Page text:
It’s the seemingly insignificant moments that often have great meaning in our lives when we allow ourselves to see them in that way. Our hearts and minds are so easily lured to instances of grandeur that we sometimes miss the simple, yet breathtaking beauty of a single act of love shared right before our eyes. A spontaneous hug. An unanticipated answer of yes. A small sacrifice. A willingness to help because there’s a need.
As a mom, the breadth and depth of true love has become so clear. I had read about it, heard about it and sometimes thought that I saw it in others, but never with full understanding. My mom, my friends, even colleagues would describe how there is no greater love than that of a parent for a child. In fact, as a Christian, I knew that the greatest expression of love and sacrifice was that of God the Father for His Son….and for each of us as His children. What I didn’t know was that perhaps one of the most beautiful expressions of earthly love is a single act of kindness offered by the children you adore more than life itself to the parents who continue to love you more than life itself. Therein lies the love connection.
There’s no remarkable story to tell here that defines that connection, just the beauty of the word “yes”. Yes, I’ll come with you as responded by Emma who rarely turns down an opportunity to enjoy her grandmother’s comfort cooking. (She’s made it very clear that no matter how hard I try, I can’t cook like her MeMaw.) It was followed by a yes from Olivia when I explained the trip was a mission of help and love which meant the possibility of work, even though I established no expectations of that, sharing that she could probably go in the lake while I worked. There was even a yes from my husband, followed by questions about what tools he should bring and a borrowing of our neighbor’s weed trimmer. Yes can truly be a beautiful thing.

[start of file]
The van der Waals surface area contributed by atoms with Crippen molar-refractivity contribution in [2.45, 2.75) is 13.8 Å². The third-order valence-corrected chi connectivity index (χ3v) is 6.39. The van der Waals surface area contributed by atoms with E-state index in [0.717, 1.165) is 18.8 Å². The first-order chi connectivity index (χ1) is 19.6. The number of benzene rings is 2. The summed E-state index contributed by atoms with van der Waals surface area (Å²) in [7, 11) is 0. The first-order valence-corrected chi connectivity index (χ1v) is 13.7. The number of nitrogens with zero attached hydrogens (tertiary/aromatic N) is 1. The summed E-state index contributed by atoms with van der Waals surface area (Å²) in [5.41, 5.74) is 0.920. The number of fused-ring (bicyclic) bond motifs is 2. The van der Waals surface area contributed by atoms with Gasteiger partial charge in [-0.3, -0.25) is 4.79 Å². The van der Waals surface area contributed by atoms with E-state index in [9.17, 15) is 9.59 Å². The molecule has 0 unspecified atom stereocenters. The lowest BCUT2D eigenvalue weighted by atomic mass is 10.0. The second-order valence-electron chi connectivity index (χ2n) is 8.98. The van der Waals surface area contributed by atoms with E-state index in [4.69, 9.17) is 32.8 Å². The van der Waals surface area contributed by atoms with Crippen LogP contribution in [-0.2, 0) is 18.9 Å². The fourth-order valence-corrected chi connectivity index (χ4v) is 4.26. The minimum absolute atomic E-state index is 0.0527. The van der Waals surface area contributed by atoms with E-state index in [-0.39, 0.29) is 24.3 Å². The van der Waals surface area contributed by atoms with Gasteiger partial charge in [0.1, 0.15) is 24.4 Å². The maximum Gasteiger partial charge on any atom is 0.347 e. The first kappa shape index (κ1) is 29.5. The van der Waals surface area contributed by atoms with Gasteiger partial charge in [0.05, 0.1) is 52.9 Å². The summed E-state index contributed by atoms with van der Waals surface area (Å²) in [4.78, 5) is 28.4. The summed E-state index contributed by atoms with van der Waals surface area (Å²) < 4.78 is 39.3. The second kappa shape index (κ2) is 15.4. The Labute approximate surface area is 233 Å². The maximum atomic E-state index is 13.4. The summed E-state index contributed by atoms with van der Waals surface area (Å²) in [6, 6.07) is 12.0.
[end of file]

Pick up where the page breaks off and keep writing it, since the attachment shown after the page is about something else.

Upon arrival, the girls could see how hard their grandparents had been working around the gardens, harder than they should have, with leaves in small piles, in need of two healthy young girls to finish bagging them. And they did, followed by assisting their dad in another area while I planted a few shrubs around the fountain. Their assistance wasn’t without sisterly arguments, fights, and scream-filled chases all across the lawn and around the house with Sprite coming out of one and on to the other. (Can there ever really be an “Olivia and Emma” story that begins and ends without the requisite drama that defines who they are?)
While their contribution in the grand scope of lawn maintenance was small – raking and bagging what was left of the leaves – their willingness to do so yesterday was one of the greatest and yet most simple acts of connected love. They knew my parents could use the assistance. I think they also knew how much it meant to me. As we were leaving, I observed Olivia watching my mom, protectively trying to intervene and assist her in holding the leash of their very strong 2 year old Basset Hound “Sophie” as the three of them came outside to say goodbye to the four of us. While she may have exacerbated the excitement more than actually helping to control Sophie, her expression of love and concern for the two people I love so very much was the perfect manifestation of the love connection.